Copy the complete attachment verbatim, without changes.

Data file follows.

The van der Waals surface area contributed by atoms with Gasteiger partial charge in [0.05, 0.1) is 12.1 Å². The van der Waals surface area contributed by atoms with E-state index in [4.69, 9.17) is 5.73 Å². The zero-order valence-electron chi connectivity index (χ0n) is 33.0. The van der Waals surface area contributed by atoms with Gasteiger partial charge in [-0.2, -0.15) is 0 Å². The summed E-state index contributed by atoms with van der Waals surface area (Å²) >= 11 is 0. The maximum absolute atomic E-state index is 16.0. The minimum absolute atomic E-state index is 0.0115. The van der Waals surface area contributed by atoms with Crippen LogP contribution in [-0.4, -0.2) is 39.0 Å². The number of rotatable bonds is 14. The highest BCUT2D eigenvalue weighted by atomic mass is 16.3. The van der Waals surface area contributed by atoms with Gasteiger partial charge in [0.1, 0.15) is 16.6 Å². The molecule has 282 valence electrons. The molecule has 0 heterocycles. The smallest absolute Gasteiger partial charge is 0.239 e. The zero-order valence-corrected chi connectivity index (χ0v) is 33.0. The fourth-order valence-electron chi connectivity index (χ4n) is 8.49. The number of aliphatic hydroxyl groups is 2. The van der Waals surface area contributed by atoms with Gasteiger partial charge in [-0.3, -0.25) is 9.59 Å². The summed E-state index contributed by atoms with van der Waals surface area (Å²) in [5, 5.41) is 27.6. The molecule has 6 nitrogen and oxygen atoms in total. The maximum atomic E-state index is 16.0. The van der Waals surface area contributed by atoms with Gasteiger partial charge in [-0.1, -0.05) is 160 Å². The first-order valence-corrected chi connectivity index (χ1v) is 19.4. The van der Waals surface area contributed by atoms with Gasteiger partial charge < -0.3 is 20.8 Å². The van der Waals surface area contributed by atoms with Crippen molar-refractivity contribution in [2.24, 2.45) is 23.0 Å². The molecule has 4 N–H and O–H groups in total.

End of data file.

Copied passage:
The van der Waals surface area contributed by atoms with Gasteiger partial charge in [0.05, 0.1) is 12.1 Å². The van der Waals surface area contributed by atoms with E-state index in [4.69, 9.17) is 5.73 Å². The zero-order valence-electron chi connectivity index (χ0n) is 33.0. The van der Waals surface area contributed by atoms with Gasteiger partial charge in [-0.2, -0.15) is 0 Å². The summed E-state index contributed by atoms with van der Waals surface area (Å²) >= 11 is 0. The maximum absolute atomic E-state index is 16.0. The minimum absolute atomic E-state index is 0.0115. The van der Waals surface area contributed by atoms with Crippen LogP contribution in [-0.4, -0.2) is 39.0 Å². The number of rotatable bonds is 14. The highest BCUT2D eigenvalue weighted by atomic mass is 16.3. The van der Waals surface area contributed by atoms with Gasteiger partial charge in [0.1, 0.15) is 16.6 Å². The molecule has 282 valence electrons. The molecule has 0 heterocycles. The smallest absolute Gasteiger partial charge is 0.239 e. The zero-order valence-corrected chi connectivity index (χ0v) is 33.0. The fourth-order valence-electron chi connectivity index (χ4n) is 8.49. The number of aliphatic hydroxyl groups is 2. The van der Waals surface area contributed by atoms with Gasteiger partial charge in [-0.3, -0.25) is 9.59 Å². The summed E-state index contributed by atoms with van der Waals surface area (Å²) in [5, 5.41) is 27.6. The molecule has 6 nitrogen and oxygen atoms in total. The maximum atomic E-state index is 16.0. The van der Waals surface area contributed by atoms with Gasteiger partial charge in [-0.1, -0.05) is 160 Å². The first-order valence-corrected chi connectivity index (χ1v) is 19.4. The van der Waals surface area contributed by atoms with Gasteiger partial charge < -0.3 is 20.8 Å². The van der Waals surface area contributed by atoms with Crippen molar-refractivity contribution in [2.24, 2.45) is 23.0 Å². The molecule has 4 N–H and O–H groups in total.